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basementflyguy

I'm Taking A Flying Lesson This Weekend

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It's ironic: I built my basement simulator on the premise that it would satisfy my aviation itch enough that I wouldn't need to get my PPL. I travel a lot, and don't have a lot of free time, and for a long while have been concerned that I couldn't fly often enough to stay really current and safe. But then someone said in a post here or someplace else that it would be a shame to never chase that dream, and given that I've loved airplanes since I was a child, I think they're right. So this weekend I'm going to take my first lesson, and I'm looking for any advice the pilots here might have for getting the most out of the process, doing it efficiently (given that there's no way I can take more than a few lessons a month), and in particular, finding and establishing a good relationship with the best possible instructor. (I could tell, for example, that the guy I met when I stopped by the school last weekend, while a seasoned pilot and surely and excellent CFI, is probably not the guy for me.)

 

Many thanks, I do appreciate it.

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The relationship with your instructor is purely a personal one - you're taking your first lesson with one instructor, but perhaps your next flight can be with a different one. Take them up for a few test flights and settle in with the one who suits you best.

 

When I was training, I tried to fly at least twice a week, never mind a few lessons a month. If you're going to spread it out, be aware that you probably will lose a bit of proficiency from lesson to lesson despite your flight sim experience. It is entirely possible to get your license doing it that way though, but it may take more total hours than doing it on a tighter flight schedule. More flying is good flying!

 

The basics of flying will feel quite natural with all your simulation time, but it gets real when you are making your first landing at the controls and realize that is not a computer screen in front of you.

 

Fingertip flying... Fight for the centerline... Eyes out for traffic...

 

It may sound corny, but keep a little journal of your flying - if only for yourself. Sort of a supplement to your official logbook.  Summarize the good and bad things, how it felt, what you did, where you went, etc. etc.  You will appreciate it down the road.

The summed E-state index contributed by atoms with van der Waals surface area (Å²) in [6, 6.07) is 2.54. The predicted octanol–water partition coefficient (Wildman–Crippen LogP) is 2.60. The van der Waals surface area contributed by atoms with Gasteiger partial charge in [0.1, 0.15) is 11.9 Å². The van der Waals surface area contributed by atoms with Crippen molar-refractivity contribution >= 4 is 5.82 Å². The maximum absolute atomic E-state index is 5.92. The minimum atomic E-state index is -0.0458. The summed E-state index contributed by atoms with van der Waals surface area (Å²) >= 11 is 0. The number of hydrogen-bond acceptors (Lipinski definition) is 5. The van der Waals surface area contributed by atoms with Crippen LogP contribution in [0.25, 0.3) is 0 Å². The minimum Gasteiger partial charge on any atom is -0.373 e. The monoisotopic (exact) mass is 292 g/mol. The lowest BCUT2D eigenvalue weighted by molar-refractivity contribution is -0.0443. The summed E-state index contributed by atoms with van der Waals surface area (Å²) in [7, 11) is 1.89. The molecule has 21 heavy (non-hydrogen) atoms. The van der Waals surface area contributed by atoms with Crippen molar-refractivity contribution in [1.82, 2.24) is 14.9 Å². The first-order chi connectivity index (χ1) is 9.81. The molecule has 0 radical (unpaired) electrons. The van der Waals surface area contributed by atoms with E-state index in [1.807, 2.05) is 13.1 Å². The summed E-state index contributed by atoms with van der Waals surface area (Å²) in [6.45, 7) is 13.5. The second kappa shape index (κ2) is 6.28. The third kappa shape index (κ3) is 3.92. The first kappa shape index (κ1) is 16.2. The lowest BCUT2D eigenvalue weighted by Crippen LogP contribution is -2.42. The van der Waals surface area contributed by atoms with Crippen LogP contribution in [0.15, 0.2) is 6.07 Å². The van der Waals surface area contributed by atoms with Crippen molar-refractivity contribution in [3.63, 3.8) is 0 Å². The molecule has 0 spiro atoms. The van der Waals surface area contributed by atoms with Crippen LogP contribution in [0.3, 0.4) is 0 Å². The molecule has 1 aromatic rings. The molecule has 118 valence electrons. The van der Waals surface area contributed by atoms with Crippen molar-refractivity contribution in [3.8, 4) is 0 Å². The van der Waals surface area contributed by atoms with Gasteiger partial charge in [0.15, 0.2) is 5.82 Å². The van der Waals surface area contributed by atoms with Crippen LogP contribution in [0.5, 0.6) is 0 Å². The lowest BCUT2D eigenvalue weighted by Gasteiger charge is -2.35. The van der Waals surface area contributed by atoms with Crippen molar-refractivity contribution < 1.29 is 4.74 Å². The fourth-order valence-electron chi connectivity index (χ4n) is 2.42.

Above all else, ENJOY!

 

(*I never did end up getting my license - stopped training after a few solos due to money, time, and other pressures influencing the process. Kept all my gear and materials though because I'm sure I'll revisit it again.)

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Don't focus so much on the gauges!!! I love IFR and before my first VFR flight lesson, I had so much time in the PMDG birds, I could fly the plane fine but the instructor knew I was flying eyes inside. He ended up having to cover my gauges which totally changed the flying experience. Learn the sight pictures, something thats hard to get in the sim. Oh and remember they are real world mechanical gauges... There's LAG, especially when you fly a VFR practice ILS. SO MUCH LAG at 90Kts, that showed me quick how diff the sims are. 

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The important thing is to find a good instructor and trust him/her however I wouldn't waste time to find the 'best possible' instructor. Most instructors do very good job and often rookie instructors are quite good too. And l agree that "a few times" a month is not the optimal pace for flight instruction - but it can be done albeit with more total time. The other important thing is not to over analyze ...

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I threw up my first flight. It was hot and bumpy.

 

I'm now an IFR rated pilot. So if you do get sick, don't worry about it.

 

Keep your eyes outside. You are a long way off from IFR flying. Keep the nose down on approach. Newbs tend to want to flatten way out because it can be unnerving but if you don't you'll land way long. Smaller GA planes are not made to be drug in flat and the biggest shock to most simmers is going to be cutting the power and pointing that nose at the runway well before the threshold. The hardest part of landing will be getting your flare right. It'll take hundreds of landings before you grease one most likely. Don't worry about it. That's normal.

 

Most of all, enjoy what you are doing. Don't get so stressed out that you forget how cool it is. The book knowledge and getting the maneuvers within standards will come with time.

 

As much fun as simming can be, there's no comparison. That first flight at twilight as the sun sets in smooth air is something special, realizing you are one of a tiny number of people on this earth who've seen and experienced what you are doing.

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Keep the nose down on approach.